Take the 2-minute tour ×
Stack Overflow is a question and answer site for professional and enthusiast programmers. It's 100% free, no registration required.

Is there a 'Posixy' way to open an URL, preferrably in the default browser? I would like to do something like

ShellExecute(0, _T("open"), url, 0, 0, SW_SHOWDEFAULT);

that works on GNU/Linux and MAC. I read some answer saying that`

if (fork() == 0)
    system("sensible-browser http://wherever.com");

does the trick on Debian systems at least. Is there an easy way to extend this to something that works on other distributions and Mac OS X?

share|improve this question
    
I take it back about a duplicate. Related link: stackoverflow.com/questions/1949531/… –  dmckee Dec 23 '09 at 1:07
    
I wouldn't rely on Posix support on MacOSX for such things because it might break with what their users expect. –  Georg Fritzsche Dec 23 '09 at 1:13

5 Answers 5

up vote 2 down vote accepted

On a Mac, you can just use the open command. open http://www.google.com from the Terminal opens a new Chrome tab for me. Just wrap that up in a system call.

share|improve this answer

On Linux you should try launching your URL with the xdg-open command. Newer distributions should launch the user's preferred browser when that command is called. It'll even try to launch links if there's no GUI running.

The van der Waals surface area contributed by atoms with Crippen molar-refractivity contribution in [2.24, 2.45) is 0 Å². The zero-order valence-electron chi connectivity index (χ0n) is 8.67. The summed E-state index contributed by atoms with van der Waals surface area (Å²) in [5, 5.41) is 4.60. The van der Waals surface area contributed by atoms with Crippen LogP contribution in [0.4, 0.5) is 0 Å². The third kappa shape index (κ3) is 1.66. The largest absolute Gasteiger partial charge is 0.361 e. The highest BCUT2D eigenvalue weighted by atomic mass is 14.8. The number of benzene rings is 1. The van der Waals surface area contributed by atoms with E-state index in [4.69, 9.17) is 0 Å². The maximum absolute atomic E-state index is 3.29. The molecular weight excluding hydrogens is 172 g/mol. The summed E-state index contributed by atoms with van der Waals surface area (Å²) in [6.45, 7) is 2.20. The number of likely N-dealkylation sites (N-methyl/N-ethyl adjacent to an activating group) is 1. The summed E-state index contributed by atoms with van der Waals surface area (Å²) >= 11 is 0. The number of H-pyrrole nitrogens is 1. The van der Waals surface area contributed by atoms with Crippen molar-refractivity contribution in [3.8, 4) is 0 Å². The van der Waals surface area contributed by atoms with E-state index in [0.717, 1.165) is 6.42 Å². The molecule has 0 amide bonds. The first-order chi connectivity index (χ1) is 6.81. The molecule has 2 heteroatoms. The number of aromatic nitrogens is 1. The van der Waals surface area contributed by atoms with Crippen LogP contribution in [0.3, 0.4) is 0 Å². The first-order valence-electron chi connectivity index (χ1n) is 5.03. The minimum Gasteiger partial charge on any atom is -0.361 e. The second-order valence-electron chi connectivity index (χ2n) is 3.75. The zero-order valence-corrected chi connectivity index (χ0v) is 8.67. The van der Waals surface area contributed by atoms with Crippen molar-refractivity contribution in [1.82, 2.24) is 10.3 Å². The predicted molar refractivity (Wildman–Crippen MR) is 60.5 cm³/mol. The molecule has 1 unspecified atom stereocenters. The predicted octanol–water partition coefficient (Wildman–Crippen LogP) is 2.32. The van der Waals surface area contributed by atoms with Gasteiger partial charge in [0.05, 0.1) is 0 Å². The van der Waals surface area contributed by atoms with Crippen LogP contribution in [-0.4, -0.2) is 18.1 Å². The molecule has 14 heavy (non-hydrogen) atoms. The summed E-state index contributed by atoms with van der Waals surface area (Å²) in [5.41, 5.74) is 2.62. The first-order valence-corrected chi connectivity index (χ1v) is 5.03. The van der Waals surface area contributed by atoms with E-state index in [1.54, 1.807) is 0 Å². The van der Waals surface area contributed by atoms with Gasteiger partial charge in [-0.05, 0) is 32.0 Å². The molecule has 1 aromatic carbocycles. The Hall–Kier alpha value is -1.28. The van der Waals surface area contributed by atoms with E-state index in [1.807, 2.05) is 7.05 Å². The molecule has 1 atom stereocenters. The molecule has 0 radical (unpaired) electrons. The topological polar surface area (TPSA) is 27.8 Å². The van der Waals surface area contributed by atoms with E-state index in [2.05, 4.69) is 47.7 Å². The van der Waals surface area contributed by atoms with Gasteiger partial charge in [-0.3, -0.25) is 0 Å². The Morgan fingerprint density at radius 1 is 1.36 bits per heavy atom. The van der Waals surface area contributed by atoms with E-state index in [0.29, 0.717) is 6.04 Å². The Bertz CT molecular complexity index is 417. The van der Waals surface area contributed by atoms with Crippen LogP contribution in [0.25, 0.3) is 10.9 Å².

Obviously there's nothing in POSIX with respect to a GUI desktop environment. Projects like freedesktop.org exist to fill that role. It attempts to define some basic functionality that will work in all Unix-like desktops, such as GNOME and KDE.

Doing fork() and calling system(), instead of exec() is undefined behavior on POSIX, so I don't recommend that.

share|improve this answer
    
So system() is only defined for parent processes? I'm not saying your wrong but I don't understand why since a forked process has its own address space and all. To me that's like saying you cant use printf() after you fork. –  SiegeX Dec 23 '09 at 2:57
    
I can't see why system() is undefined behavior on POSIX after fork() either, can you cite the relevant part of the POSIX standard? Thanks. –  Chris Young Dec 23 '09 at 7:09
    
Fork() must be followed by exec(). In between you may only call async-signal-safe functions. System() is not guaranteed to be async signal safe, neither is printf. –  karunski Dec 23 '09 at 16:27
1  
    
Calling system() after a fork doesn't make sense. You could do fork, exec, and then system(), but then it's redundant. –  karunski Dec 23 '09 at 16:30

A user's browser preference is not really something the POSIX standard concerns itself with that I'm aware of.

share|improve this answer

One way might be the $BROWSER variable. Xorg provides xrdb, which is the preffered way for this environment, but this wont get you anywhere on Mac OS X, I assume.

share|improve this answer

There’s no portable way to achieve this. On Mac OS X the solution would be to use LSOpenCFURLRef or other LaunchServices API to open the URL with the default handler for the URL scheme. Other platforms will do things differently.

share|improve this answer

Your Answer

 
discard

By posting your answer, you agree to the privacy policy and terms of service.

Not the answer you're looking for? Browse other questions tagged or ask your own question.